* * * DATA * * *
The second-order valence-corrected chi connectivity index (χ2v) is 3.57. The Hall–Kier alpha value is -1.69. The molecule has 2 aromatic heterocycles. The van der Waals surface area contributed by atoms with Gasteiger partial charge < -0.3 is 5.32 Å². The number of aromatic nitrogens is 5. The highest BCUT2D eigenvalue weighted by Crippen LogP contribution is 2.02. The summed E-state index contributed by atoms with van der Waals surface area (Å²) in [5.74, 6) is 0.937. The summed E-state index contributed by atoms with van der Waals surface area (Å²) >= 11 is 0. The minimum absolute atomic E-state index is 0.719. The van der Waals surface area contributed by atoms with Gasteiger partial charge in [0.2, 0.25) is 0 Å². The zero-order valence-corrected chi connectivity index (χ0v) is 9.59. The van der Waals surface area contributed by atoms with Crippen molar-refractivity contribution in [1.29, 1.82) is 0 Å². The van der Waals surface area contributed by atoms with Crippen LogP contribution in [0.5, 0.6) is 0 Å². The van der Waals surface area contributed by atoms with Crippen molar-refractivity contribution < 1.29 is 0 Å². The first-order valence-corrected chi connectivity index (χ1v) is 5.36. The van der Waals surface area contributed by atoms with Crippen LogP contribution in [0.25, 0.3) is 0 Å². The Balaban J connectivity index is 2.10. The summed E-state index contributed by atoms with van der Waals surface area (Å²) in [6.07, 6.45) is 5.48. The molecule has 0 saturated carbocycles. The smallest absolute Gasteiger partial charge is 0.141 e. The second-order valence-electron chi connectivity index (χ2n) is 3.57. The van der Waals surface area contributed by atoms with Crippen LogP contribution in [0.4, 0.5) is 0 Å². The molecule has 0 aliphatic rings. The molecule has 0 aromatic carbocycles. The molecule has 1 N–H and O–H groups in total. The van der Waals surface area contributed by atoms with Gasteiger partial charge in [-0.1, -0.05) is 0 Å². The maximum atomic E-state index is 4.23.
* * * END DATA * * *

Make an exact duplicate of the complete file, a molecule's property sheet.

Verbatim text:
The second-order valence-corrected chi connectivity index (χ2v) is 3.57. The Hall–Kier alpha value is -1.69. The molecule has 2 aromatic heterocycles. The van der Waals surface area contributed by atoms with Gasteiger partial charge < -0.3 is 5.32 Å². The number of aromatic nitrogens is 5. The highest BCUT2D eigenvalue weighted by Crippen LogP contribution is 2.02. The summed E-state index contributed by atoms with van der Waals surface area (Å²) in [5.74, 6) is 0.937. The summed E-state index contributed by atoms with van der Waals surface area (Å²) >= 11 is 0. The minimum absolute atomic E-state index is 0.719. The van der Waals surface area contributed by atoms with Gasteiger partial charge in [0.2, 0.25) is 0 Å². The zero-order valence-corrected chi connectivity index (χ0v) is 9.59. The van der Waals surface area contributed by atoms with Crippen molar-refractivity contribution in [1.29, 1.82) is 0 Å². The van der Waals surface area contributed by atoms with Crippen LogP contribution in [0.5, 0.6) is 0 Å². The van der Waals surface area contributed by atoms with Crippen molar-refractivity contribution < 1.29 is 0 Å². The first-order valence-corrected chi connectivity index (χ1v) is 5.36. The van der Waals surface area contributed by atoms with Crippen LogP contribution in [0.25, 0.3) is 0 Å². The Balaban J connectivity index is 2.10. The summed E-state index contributed by atoms with van der Waals surface area (Å²) in [6.07, 6.45) is 5.48. The molecule has 0 saturated carbocycles. The smallest absolute Gasteiger partial charge is 0.141 e. The second-order valence-electron chi connectivity index (χ2n) is 3.57. The van der Waals surface area contributed by atoms with Crippen LogP contribution in [0.4, 0.5) is 0 Å². The molecule has 0 aliphatic rings. The molecule has 0 aromatic carbocycles. The molecule has 1 N–H and O–H groups in total. The van der Waals surface area contributed by atoms with Gasteiger partial charge in [-0.1, -0.05) is 0 Å². The maximum atomic E-state index is 4.23.